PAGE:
Working for a wirehouse or regional is much different than working independently. From my perspective, the more seasoned reps tend to fit the indy model better. 20 years with a wirehouse, that's impressive.
Aug 6, 2009 2:07 pm

Agreed.. I have heard 75-100bps for transaction vs 200bps for fee..

Aug 6, 2009 2:43 pm

OK, Fair enough. 100 to 200% of your trailing 12 when you retire.  You are getting that big check at the end instead of having someone own you for the next 9 years!

Aug 6, 2009 2:52 pm

Let's not forget a couple of the risk factors here:

 
1. That a high % of his clients move with him
2. That he's happy at the new firm, and can get everything he had at his old firm.  What if he HATES his new BOM?
Aug 6, 2009 3:09 pm

If he is indy, he would then hate himself...

Aug 6, 2009 3:48 pm

Yup.  I was referring to a move to another wire for a check, as he had originally proposed.  I can't imagine disrupting a really good lifelong business for a 500K taxable check.  I WOULD, however, do it to go indy.

Aug 6, 2009 3:58 pm

B24 I got a bit excited when I saw the topic. I thought you were moving one step closer.

Aug 6, 2009 5:12 pm

Net $200,000 in a bad market--not bad--moving you could move only 50 to 60% of you're clients too--happen to me when I went Indy!  My old BD really went after my clients to stay!

 
It is a risk--but I am much more happy as an indy!  Gook luck either way!
Aug 6, 2009 11:55 pm
iceco1d:
trailman:
 
you can sell your book when you retire for 200% of your trailing 12 if it is transactional and 300% if it is fee based.  It beats a gold watch or retiring from a wirehouse.
 


 
Those are pretty aggressive numbers from what I've seen.



300% of the fee based production that was actually subsequently generated over the next year seems reasonable. Not cheap, but reasonable. If you've got a book full of trained seals, then I'd pay it in tranches, but I'd pay it.
Aug 7, 2009 12:03 am
Roadhard:

Net $200,000 in a bad market--not bad--moving you could move only 50 to 60% of you're clients too--happen to me when I went Indy!  My old BD really went after my clients to stay!

 
It is a risk--but I am much more happy as an indy!  Gook luck either way!

I agree, but would add one thing -
Have you ever heard of anyone going back from Indy?
Nobody who went independent that I've ever talked to regretted the decision. I would assume that any wirehouse manager would be happy to recruit me and my clients, but I would never go back. It would certainly be my "fall back" if for some reason I couldn't run my practice (a bunch of clients deserted me for some reason or something).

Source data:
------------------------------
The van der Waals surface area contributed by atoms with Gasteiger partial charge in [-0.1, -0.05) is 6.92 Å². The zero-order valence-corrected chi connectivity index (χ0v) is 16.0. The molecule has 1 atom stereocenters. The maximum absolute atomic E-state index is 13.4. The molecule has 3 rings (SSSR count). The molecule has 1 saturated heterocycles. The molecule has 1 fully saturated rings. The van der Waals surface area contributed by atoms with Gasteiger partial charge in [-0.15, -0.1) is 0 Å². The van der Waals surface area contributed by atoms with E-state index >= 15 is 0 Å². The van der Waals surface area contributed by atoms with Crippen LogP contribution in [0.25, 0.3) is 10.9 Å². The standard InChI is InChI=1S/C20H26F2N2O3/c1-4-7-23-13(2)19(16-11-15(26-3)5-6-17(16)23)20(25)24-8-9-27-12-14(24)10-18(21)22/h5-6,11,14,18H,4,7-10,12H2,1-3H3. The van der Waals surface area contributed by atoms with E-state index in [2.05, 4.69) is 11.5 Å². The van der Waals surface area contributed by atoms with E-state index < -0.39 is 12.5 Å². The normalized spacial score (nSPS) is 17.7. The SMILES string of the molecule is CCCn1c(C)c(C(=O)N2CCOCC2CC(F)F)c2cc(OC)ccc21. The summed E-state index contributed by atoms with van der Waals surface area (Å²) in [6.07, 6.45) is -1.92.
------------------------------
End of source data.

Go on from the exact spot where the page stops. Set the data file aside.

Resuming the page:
It's not really the fact that you don't have to deal with the ingrate morons in management, bear witness simultaneously to tremendous waste and stupid cheapness, but the fact that after you 'cover your nut' - at least as an RIA - your payout is 100%.
Aug 7, 2009 9:41 am
Ron 14:

B24 I got a bit excited when I saw the topic. I thought you were moving one step closer.

 
No, I'm not even close.  I've got a long way to go if that were to happen.  Unless I start sucking wind (not sucking Wind) and can't hit Jones goals, I wouldn't consider going indy until I had at least 20mm in annuitized biz that I knew would move with me.  I just have no need to at this point.  I am too busy worrying about finding new biz to worry about starting a new biz.  And if I did it, I don't think I would go solo.  I would prefer to have a team.  So I would have to develop that first.  So don't hold your breath (unless YOU'RE sucking Wind).
Aug 7, 2009 9:57 am

Well put and well played

Aug 7, 2009 11:15 am

That's how I roll!

Aug 7, 2009 2:11 pm

The most important thing I heard from you was that you were happy where you are.  There are so many people on these forums looking on the other side of the septic tank for greener grass.  I would stay where you are. 

 
Cutting for a wirehouse check just handcuffs you to what will probably be a neutral financial move unless you get additional perks beyond the initial check, such as your own personal sales assistant.  If  you consider the independent route get that book from Cantella at www.cantella.com